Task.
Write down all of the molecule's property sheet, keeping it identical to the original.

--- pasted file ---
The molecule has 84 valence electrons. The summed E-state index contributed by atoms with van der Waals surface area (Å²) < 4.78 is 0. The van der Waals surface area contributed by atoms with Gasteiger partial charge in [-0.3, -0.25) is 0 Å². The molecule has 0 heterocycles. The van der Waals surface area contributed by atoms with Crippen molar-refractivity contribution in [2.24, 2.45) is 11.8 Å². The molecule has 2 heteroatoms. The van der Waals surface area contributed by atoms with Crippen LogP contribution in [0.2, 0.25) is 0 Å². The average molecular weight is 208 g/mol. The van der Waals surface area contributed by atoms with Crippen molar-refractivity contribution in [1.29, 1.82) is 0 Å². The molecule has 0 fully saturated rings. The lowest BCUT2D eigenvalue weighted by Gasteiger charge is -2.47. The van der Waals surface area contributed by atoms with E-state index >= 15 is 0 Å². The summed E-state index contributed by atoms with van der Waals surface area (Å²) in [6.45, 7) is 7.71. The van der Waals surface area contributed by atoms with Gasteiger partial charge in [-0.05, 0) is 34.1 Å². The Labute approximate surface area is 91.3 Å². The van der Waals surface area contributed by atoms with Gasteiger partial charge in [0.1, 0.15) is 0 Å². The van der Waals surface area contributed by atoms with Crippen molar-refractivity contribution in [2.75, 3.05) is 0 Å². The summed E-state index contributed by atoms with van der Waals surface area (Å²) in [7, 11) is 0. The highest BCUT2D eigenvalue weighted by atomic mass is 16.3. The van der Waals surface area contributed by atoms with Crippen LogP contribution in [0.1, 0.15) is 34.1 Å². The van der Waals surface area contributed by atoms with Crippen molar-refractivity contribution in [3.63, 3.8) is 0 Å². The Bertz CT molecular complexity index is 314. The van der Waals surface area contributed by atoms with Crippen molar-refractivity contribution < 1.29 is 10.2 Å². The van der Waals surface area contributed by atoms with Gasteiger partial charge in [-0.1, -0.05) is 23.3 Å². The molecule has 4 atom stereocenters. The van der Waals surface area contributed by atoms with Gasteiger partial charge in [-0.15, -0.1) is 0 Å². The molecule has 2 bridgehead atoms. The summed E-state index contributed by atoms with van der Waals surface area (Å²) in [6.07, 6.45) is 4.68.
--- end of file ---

The molecule has 84 valence electrons. The summed E-state index contributed by atoms with van der Waals surface area (Å²) < 4.78 is 0. The van der Waals surface area contributed by atoms with Gasteiger partial charge in [-0.3, -0.25) is 0 Å². The molecule has 0 heterocycles. The van der Waals surface area contributed by atoms with Crippen molar-refractivity contribution in [2.24, 2.45) is 11.8 Å². The molecule has 2 heteroatoms. The van der Waals surface area contributed by atoms with Crippen LogP contribution in [0.2, 0.25) is 0 Å². The average molecular weight is 208 g/mol. The van der Waals surface area contributed by atoms with Crippen molar-refractivity contribution in [1.29, 1.82) is 0 Å². The molecule has 0 fully saturated rings. The lowest BCUT2D eigenvalue weighted by Gasteiger charge is -2.47. The van der Waals surface area contributed by atoms with E-state index >= 15 is 0 Å². The summed E-state index contributed by atoms with van der Waals surface area (Å²) in [6.45, 7) is 7.71. The van der Waals surface area contributed by atoms with Gasteiger partial charge in [-0.05, 0) is 34.1 Å². The Labute approximate surface area is 91.3 Å². The van der Waals surface area contributed by atoms with Gasteiger partial charge in [0.1, 0.15) is 0 Å². The van der Waals surface area contributed by atoms with Crippen molar-refractivity contribution in [2.75, 3.05) is 0 Å². The summed E-state index contributed by atoms with van der Waals surface area (Å²) in [7, 11) is 0. The highest BCUT2D eigenvalue weighted by atomic mass is 16.3. The van der Waals surface area contributed by atoms with Crippen LogP contribution in [0.1, 0.15) is 34.1 Å². The van der Waals surface area contributed by atoms with Crippen molar-refractivity contribution in [3.63, 3.8) is 0 Å². The Bertz CT molecular complexity index is 314. The van der Waals surface area contributed by atoms with Crippen molar-refractivity contribution < 1.29 is 10.2 Å². The van der Waals surface area contributed by atoms with Gasteiger partial charge in [-0.1, -0.05) is 23.3 Å². The molecule has 4 atom stereocenters. The van der Waals surface area contributed by atoms with Gasteiger partial charge in [-0.15, -0.1) is 0 Å². The molecule has 2 bridgehead atoms. The summed E-state index contributed by atoms with van der Waals surface area (Å²) in [6.07, 6.45) is 4.68.